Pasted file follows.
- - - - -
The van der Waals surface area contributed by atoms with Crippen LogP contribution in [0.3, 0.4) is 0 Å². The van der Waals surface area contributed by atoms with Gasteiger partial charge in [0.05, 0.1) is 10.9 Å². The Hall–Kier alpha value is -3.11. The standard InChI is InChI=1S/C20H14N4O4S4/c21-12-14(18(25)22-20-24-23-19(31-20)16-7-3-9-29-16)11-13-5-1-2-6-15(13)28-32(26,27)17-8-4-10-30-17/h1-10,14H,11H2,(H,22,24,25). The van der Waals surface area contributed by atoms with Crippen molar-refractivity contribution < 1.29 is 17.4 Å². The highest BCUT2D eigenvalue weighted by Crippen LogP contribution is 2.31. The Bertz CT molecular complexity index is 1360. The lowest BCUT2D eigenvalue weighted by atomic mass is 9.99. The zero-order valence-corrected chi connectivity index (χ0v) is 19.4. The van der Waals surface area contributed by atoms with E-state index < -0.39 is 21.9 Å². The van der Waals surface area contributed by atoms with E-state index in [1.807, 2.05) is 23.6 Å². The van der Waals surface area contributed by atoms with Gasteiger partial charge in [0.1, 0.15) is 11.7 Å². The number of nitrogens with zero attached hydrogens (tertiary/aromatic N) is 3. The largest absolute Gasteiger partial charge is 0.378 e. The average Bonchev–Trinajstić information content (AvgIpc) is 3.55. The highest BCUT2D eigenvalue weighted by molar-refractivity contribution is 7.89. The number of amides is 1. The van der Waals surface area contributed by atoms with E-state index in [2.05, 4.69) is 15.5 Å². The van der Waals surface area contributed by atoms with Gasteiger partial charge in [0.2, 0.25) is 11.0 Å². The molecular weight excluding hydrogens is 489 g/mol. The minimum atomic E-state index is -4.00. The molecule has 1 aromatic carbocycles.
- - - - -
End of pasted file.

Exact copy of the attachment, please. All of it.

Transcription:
The van der Waals surface area contributed by atoms with Crippen LogP contribution in [0.3, 0.4) is 0 Å². The van der Waals surface area contributed by atoms with Gasteiger partial charge in [0.05, 0.1) is 10.9 Å². The Hall–Kier alpha value is -3.11. The standard InChI is InChI=1S/C20H14N4O4S4/c21-12-14(18(25)22-20-24-23-19(31-20)16-7-3-9-29-16)11-13-5-1-2-6-15(13)28-32(26,27)17-8-4-10-30-17/h1-10,14H,11H2,(H,22,24,25). The van der Waals surface area contributed by atoms with Crippen molar-refractivity contribution < 1.29 is 17.4 Å². The highest BCUT2D eigenvalue weighted by Crippen LogP contribution is 2.31. The Bertz CT molecular complexity index is 1360. The lowest BCUT2D eigenvalue weighted by atomic mass is 9.99. The zero-order valence-corrected chi connectivity index (χ0v) is 19.4. The van der Waals surface area contributed by atoms with E-state index < -0.39 is 21.9 Å². The van der Waals surface area contributed by atoms with E-state index in [1.807, 2.05) is 23.6 Å². The van der Waals surface area contributed by atoms with Gasteiger partial charge in [0.1, 0.15) is 11.7 Å². The number of nitrogens with zero attached hydrogens (tertiary/aromatic N) is 3. The largest absolute Gasteiger partial charge is 0.378 e. The average Bonchev–Trinajstić information content (AvgIpc) is 3.55. The highest BCUT2D eigenvalue weighted by molar-refractivity contribution is 7.89. The number of amides is 1. The van der Waals surface area contributed by atoms with E-state index in [2.05, 4.69) is 15.5 Å². The van der Waals surface area contributed by atoms with Gasteiger partial charge in [0.2, 0.25) is 11.0 Å². The molecular weight excluding hydrogens is 489 g/mol. The minimum atomic E-state index is -4.00. The molecule has 1 aromatic carbocycles.